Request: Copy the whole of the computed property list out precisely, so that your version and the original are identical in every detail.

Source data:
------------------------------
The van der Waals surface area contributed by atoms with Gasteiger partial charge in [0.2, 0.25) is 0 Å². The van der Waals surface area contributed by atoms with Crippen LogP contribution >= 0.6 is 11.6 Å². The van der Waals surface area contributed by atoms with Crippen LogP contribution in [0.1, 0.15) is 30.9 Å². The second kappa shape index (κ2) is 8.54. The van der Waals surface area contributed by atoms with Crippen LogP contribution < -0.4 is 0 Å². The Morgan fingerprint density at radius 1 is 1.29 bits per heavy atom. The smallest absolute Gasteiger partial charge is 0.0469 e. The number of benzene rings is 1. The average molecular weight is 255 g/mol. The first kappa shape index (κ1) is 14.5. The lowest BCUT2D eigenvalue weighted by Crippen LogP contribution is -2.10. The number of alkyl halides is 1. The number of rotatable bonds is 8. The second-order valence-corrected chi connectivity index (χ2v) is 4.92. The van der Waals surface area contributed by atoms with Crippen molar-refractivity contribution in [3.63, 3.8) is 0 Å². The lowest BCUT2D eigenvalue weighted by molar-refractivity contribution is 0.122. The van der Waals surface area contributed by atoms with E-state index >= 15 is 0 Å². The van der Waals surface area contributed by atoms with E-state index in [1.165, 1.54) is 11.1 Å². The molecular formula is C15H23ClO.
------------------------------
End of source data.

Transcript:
The van der Waals surface area contributed by atoms with Gasteiger partial charge in [0.2, 0.25) is 0 Å². The van der Waals surface area contributed by atoms with Crippen LogP contribution >= 0.6 is 11.6 Å². The van der Waals surface area contributed by atoms with Crippen LogP contribution in [0.1, 0.15) is 30.9 Å². The second kappa shape index (κ2) is 8.54. The van der Waals surface area contributed by atoms with Crippen LogP contribution < -0.4 is 0 Å². The Morgan fingerprint density at radius 1 is 1.29 bits per heavy atom. The smallest absolute Gasteiger partial charge is 0.0469 e. The number of benzene rings is 1. The average molecular weight is 255 g/mol. The first kappa shape index (κ1) is 14.5. The lowest BCUT2D eigenvalue weighted by Crippen LogP contribution is -2.10. The number of alkyl halides is 1. The number of rotatable bonds is 8. The second-order valence-corrected chi connectivity index (χ2v) is 4.92. The van der Waals surface area contributed by atoms with Crippen molar-refractivity contribution in [3.63, 3.8) is 0 Å². The lowest BCUT2D eigenvalue weighted by molar-refractivity contribution is 0.122. The van der Waals surface area contributed by atoms with E-state index >= 15 is 0 Å². The van der Waals surface area contributed by atoms with E-state index in [1.165, 1.54) is 11.1 Å². The molecular formula is C15H23ClO.